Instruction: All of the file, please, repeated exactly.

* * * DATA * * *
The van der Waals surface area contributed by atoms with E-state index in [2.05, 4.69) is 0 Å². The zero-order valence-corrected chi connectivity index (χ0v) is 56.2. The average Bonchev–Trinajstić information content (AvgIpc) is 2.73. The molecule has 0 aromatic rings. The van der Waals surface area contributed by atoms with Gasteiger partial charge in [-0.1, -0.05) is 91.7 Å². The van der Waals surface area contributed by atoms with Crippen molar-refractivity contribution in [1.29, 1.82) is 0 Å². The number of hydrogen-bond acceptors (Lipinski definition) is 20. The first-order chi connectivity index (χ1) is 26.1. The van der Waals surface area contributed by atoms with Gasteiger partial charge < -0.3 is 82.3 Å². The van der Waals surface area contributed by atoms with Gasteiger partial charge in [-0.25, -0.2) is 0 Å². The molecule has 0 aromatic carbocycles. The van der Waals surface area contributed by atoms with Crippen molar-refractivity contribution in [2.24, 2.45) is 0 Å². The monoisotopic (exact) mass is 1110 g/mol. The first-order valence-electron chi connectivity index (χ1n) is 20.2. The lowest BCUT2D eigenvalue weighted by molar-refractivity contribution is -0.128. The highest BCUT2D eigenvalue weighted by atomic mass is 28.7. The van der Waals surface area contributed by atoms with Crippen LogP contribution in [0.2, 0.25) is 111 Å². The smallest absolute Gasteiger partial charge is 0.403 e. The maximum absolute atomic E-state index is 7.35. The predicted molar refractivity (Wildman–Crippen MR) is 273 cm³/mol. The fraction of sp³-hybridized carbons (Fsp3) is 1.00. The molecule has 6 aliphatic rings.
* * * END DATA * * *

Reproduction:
The van der Waals surface area contributed by atoms with E-state index in [2.05, 4.69) is 0 Å². The zero-order valence-corrected chi connectivity index (χ0v) is 56.2. The average Bonchev–Trinajstić information content (AvgIpc) is 2.73. The molecule has 0 aromatic rings. The van der Waals surface area contributed by atoms with Gasteiger partial charge in [-0.1, -0.05) is 91.7 Å². The van der Waals surface area contributed by atoms with Crippen molar-refractivity contribution in [1.29, 1.82) is 0 Å². The number of hydrogen-bond acceptors (Lipinski definition) is 20. The first-order chi connectivity index (χ1) is 26.1. The van der Waals surface area contributed by atoms with Gasteiger partial charge < -0.3 is 82.3 Å². The van der Waals surface area contributed by atoms with Gasteiger partial charge in [-0.25, -0.2) is 0 Å². The molecule has 0 aromatic carbocycles. The van der Waals surface area contributed by atoms with Crippen molar-refractivity contribution in [2.24, 2.45) is 0 Å². The monoisotopic (exact) mass is 1110 g/mol. The first-order valence-electron chi connectivity index (χ1n) is 20.2. The lowest BCUT2D eigenvalue weighted by molar-refractivity contribution is -0.128. The highest BCUT2D eigenvalue weighted by atomic mass is 28.7. The van der Waals surface area contributed by atoms with Crippen LogP contribution in [0.2, 0.25) is 111 Å². The smallest absolute Gasteiger partial charge is 0.403 e. The maximum absolute atomic E-state index is 7.35. The predicted molar refractivity (Wildman–Crippen MR) is 273 cm³/mol. The fraction of sp³-hybridized carbons (Fsp3) is 1.00. The molecule has 6 aliphatic rings.